Friday, 15 May 2015

Mental Health Policy after the General Election


- Sophie Dishman

The aftermath of the general election is on everyone’s lips right now. But mental health isn’t. The nation has been swept with different policies and promises but mental health, although receiving more recognition than in the past, has still not been as prevalent as it should be. With few political parties mentioning mental health in their manifesto, is there anything that can be done to put mental health at the top of the agenda of the new government? 

Mental health has always fallen short of health in any general election and in general, in my opinion. Yet mental health problems affect one in four of us. Mental health difficulties are so prevalent within society that the government should be doing more! They should be providing better funding to mental health services and voluntary organisations, because if we want the nation’s mental health to improve, we simply need the money to do it. Some political parties have pledged more funding in this area, but I still don’t think that it will be on par with the health budget. 

Many of us will either have a mental health difficulty or know someone with a mental health difficulty and the government should recognise this. IN the run up to election, I don’t think mental health was mentioned a lot. It is a niche subject, difficult to debate, even though it affects so many people. It should be ‘up there’ with housing and immigration, but it’s treated as the poor cousin of health. 

Attitudes to mental health still have a long way to go. Mental health stigma still exists. I’ve heard that some mental health difficulties described as the ‘lesser evils’. Politicians are ‘representing the country’, but they aren’t representing everyone’s views.  Those with mental health problems are not ‘crazy’ or ‘scary’ - we are normal people. The government should be ones to advocate this, they should be debunking the myths, along with organisations.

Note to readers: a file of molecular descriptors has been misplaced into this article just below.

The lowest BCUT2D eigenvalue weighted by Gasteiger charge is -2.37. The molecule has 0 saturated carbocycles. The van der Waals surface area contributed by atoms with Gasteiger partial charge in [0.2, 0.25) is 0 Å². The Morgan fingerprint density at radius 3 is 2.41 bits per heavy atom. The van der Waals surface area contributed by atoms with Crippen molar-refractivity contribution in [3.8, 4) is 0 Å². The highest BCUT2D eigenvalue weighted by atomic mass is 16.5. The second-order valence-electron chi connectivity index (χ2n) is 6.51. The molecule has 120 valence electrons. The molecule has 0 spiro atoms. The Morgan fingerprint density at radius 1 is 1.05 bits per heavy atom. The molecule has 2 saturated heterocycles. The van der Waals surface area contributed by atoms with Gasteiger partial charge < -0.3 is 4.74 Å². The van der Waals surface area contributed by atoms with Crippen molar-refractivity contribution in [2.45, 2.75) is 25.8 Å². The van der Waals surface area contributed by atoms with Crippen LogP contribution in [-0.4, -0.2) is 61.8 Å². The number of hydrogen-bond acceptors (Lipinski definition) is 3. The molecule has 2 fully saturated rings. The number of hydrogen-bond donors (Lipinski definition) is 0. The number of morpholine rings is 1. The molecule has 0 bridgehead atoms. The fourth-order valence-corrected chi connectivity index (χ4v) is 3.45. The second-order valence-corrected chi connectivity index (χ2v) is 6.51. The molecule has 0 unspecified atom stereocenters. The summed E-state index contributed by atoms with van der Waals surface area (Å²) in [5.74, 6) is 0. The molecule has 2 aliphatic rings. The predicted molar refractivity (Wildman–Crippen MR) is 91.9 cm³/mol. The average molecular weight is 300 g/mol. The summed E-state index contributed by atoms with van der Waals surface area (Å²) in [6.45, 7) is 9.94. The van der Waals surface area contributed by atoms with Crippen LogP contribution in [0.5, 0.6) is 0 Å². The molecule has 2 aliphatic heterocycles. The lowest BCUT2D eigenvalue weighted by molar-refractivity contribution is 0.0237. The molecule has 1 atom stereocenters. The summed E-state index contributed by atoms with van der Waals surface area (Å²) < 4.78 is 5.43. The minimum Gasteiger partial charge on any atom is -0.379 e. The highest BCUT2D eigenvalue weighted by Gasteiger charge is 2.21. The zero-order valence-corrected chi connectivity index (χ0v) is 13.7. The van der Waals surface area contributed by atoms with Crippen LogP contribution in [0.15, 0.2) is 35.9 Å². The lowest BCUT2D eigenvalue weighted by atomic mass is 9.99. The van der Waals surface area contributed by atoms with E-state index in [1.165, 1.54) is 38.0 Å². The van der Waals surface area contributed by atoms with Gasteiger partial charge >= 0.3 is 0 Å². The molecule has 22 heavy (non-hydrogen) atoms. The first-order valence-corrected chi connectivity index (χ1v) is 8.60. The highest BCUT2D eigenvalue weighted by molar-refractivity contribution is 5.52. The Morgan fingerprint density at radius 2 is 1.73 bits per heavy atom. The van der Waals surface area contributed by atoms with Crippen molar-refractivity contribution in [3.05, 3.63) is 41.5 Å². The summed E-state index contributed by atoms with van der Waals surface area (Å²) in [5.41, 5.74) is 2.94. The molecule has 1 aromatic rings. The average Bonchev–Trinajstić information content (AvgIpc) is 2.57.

Mental health difficulties can affect education and employment and I don’t think that this has been reflected in the general election at all. A big thing that should be on the agenda is student mental health. For a lot of people, mental health difficulties begin at student age, and there are lots of challenges unique to the experience of leaving home and going to university which make it important to look after ourselves and get adequate support. Stress, for example, is common, and it can create or even exacerbate existing mental health problems. Being a student is difficult - exams, assignments, balancing work life with social life, jobs, moving away from home…it's by no means a straight road.

Employment may also be difficult to find because of mental health difficulties, some people can even experience discrimination. Finding a job is difficult enough, but with mental health difficulties it can be even harder - anxiety, depression, OCD - it has to be declared and I feel that some think that it isn’t worth it because of the stigma and the fear. People may also struggle to sustain employment because of their mental health difficulties which needs to be addressed and understood by the government and their employers. 

Lastly, the government needs to commit to parity of esteem between mental health and physical health. I need to reiterate this again, because it is so important. If we achieve equality between them, then the things above should fall into place. It is a case of putting mental health on the agenda and making it a top priority. It does not have to be the only top priority, but it needs to be up there!

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